"But you will be horribly tired, driving through the day and working through the night," said Maida. "I for one would rather stop here to-morrow."

"It's nothing, thanks. I shall rather like it," replied the Chauffeulier. "Please don't worry about me." Then he gave us a smile and was off.

The coffee was so good that our spirits rose. We decided to unpack what we needed, and then, by way of passing the time before dinner, take a walk.

Strange to say, the Prince did not complain of his quarters, but, after we had for the second time refused his offer of an escort to Alessandria, became somewhat taciturn. We left him in the salle à manger, Mamma heading the procession of three which trailed to our room. Maida and I lingered behind for a moment, to play with our first Italian cat, until a wild cry of "Fire!" from Mamma took us after her with a rush. A cloud of wood smoke beat us back, but Maida pushed bravely in, got a window open again, and, after all, there was nothing more exciting than a smoky chimney.

Sir Ralph, hearing the clamour, flew to the rescue, poured water from the pitcher into the ricketty three-legged stove, upset a good deal on himself and on the cemented floor (which looked like a slab of frozen sausage), and finally succeeded in putting out the fire, though not until both beds were covered with blacks.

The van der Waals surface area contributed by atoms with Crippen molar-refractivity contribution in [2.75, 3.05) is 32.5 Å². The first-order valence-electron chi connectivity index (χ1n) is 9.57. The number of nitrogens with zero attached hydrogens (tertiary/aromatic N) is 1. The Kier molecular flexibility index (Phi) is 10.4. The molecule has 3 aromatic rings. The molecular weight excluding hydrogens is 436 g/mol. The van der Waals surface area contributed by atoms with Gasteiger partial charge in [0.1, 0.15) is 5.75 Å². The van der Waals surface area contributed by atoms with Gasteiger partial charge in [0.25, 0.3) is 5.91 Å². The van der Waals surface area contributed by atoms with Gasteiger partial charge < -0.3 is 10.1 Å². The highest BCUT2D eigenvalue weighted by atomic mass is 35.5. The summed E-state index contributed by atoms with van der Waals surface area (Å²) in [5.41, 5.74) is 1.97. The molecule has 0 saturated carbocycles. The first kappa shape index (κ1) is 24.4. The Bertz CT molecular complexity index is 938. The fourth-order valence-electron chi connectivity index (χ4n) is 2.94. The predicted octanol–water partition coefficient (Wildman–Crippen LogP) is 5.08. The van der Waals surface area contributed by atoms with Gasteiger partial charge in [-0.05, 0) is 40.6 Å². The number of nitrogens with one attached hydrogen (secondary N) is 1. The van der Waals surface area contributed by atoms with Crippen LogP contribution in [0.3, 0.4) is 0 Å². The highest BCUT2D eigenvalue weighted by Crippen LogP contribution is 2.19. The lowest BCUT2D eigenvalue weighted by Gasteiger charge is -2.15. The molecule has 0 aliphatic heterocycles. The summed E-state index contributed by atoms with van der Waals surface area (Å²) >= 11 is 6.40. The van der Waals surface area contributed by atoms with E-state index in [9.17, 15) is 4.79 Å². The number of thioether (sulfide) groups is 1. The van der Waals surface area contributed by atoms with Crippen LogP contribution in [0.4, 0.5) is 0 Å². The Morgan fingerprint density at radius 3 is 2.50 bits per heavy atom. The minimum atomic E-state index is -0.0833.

By this time the Ten of Clubs, the Nine, the Eight, and all the little cards of the pack were dancing about us in a state bordering on frenzy, but Maida and Sir Ralph together eventually evolved a kind of unlovely order out of chaos, and everybody was told off to perform some task or other: one to sweep, one to dust, one to change the bedding.

In self-defence we hurried off for our walk, leaving the unpacking for later, and Sir Ralph proposed that we should find the machine shop where the Chauffeulier was working.

We asked the way of a good many people, all of whom gave us different directions, and at last arrived at a building which looked as if it might be the right place. But there was Joseph pounding and mumbling to himself, and no Mr. Barrymore.

In common humanity we stopped for a few words, and Joseph mistook our inch of sympathy for an ell. Almost with tears he told us the history of his day, and choked with rage at the prospect of the long task before him. "What is it to His Highness that I lose a night's sleep?" he demanded of a red-hot bar which he brandished at arm's length. "Less than nothing, since he will sleep, believing that all will be ready for him in the morning. But his dreams would be less calm if he knew what I know."

"What do you know, Joseph?" asked Sir Ralph, edging nearer to the door.

"That the water-power will be shut off at eleven o'clock, the lathes will no longer turn, and I can do nothing more till to-morrow morning at six, which means that we will not get away till noon."